Hospitals face 'special measures'

Health Secretary Jeremy Hunt has 11 of 14 hospitals probed in a report into high death rates will be placed under 'special measures' management.

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Serious failings at two of our region's hospitals

Basildon Hospitals in Essex Credit: PA Images

Colchester and Basildon Hospitals in Essex were investigated as part of the Keogh Review which looked at high death rates. As a result of the review, Basildon Hospital will remain in special measures.

In February David Cameron asked Bruce Keogh - the Medical Director of the NHS - to review the 14 hospitals in England with the highest death rates, those included Basildon and Colchester.

The report, published today, found that across the 14 hospitals there have been 13,000 excess deaths since 2005 - that is the number of patients dying over and above what might be expected in a given year. It is thought around 1,600 of those were at Basildon and Thurrock.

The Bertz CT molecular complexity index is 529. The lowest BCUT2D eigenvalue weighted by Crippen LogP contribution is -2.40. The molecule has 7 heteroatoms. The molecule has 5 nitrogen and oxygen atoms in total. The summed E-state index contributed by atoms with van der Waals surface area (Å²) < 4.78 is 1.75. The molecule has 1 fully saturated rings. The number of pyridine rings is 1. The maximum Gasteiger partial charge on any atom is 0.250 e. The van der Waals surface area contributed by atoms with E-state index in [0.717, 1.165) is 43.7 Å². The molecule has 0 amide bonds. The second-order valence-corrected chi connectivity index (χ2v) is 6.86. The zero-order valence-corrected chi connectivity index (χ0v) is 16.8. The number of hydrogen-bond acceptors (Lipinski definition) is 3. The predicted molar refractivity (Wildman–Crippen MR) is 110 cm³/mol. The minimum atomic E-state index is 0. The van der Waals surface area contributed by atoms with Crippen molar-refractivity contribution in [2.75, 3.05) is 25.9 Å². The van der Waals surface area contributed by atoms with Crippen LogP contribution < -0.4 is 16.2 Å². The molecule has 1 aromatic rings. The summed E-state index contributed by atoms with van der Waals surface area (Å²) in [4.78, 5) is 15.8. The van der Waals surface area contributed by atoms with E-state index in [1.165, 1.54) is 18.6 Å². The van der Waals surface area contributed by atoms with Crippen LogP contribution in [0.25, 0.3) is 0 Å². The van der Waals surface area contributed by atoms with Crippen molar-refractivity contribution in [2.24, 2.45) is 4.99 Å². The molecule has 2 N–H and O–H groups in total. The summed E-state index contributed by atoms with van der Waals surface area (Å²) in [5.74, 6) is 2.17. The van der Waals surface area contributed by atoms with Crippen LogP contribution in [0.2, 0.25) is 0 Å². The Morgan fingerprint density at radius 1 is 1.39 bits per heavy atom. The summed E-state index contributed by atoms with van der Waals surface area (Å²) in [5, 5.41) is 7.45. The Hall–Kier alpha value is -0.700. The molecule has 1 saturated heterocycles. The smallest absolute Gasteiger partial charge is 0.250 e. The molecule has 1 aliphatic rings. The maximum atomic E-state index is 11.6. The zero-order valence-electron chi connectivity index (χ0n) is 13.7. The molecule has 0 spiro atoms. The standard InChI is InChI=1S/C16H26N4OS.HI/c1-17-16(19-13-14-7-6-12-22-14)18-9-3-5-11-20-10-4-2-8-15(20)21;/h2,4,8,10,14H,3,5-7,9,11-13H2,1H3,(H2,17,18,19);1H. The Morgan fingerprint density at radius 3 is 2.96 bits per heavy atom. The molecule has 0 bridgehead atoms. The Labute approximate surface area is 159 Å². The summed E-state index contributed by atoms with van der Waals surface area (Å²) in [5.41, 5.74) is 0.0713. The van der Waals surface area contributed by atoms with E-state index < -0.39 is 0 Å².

Basildon is one of 11 of the hospitals that will remain in special measures. This means it will be under even more scrutiny, and that members of the Trust's Board could be fired if things do not improve.

Sir Bruce Keogh has set out a vision for where the NHS can get to within two years, as his report into high death rates at 14 hospital trusts is published.

Making demonstrable progress to reducing avoidable deaths in hospitals. Patients and clinicians will have confidence in the quality of assessments made by the CQC, not least because they will have been active participants in inspections.

No hospital will be an island – professional, academic and managerial isolation will be a thing of the past. Nurse staffing levels and skill mix will appropriately reflect the caseload and the severity of illness of the patients they are caring for and be transparently reported by Trust boards.

Patients will not just feel like they have been listened to but will be able to see how their feedback is impacting on their own care and the care of others.

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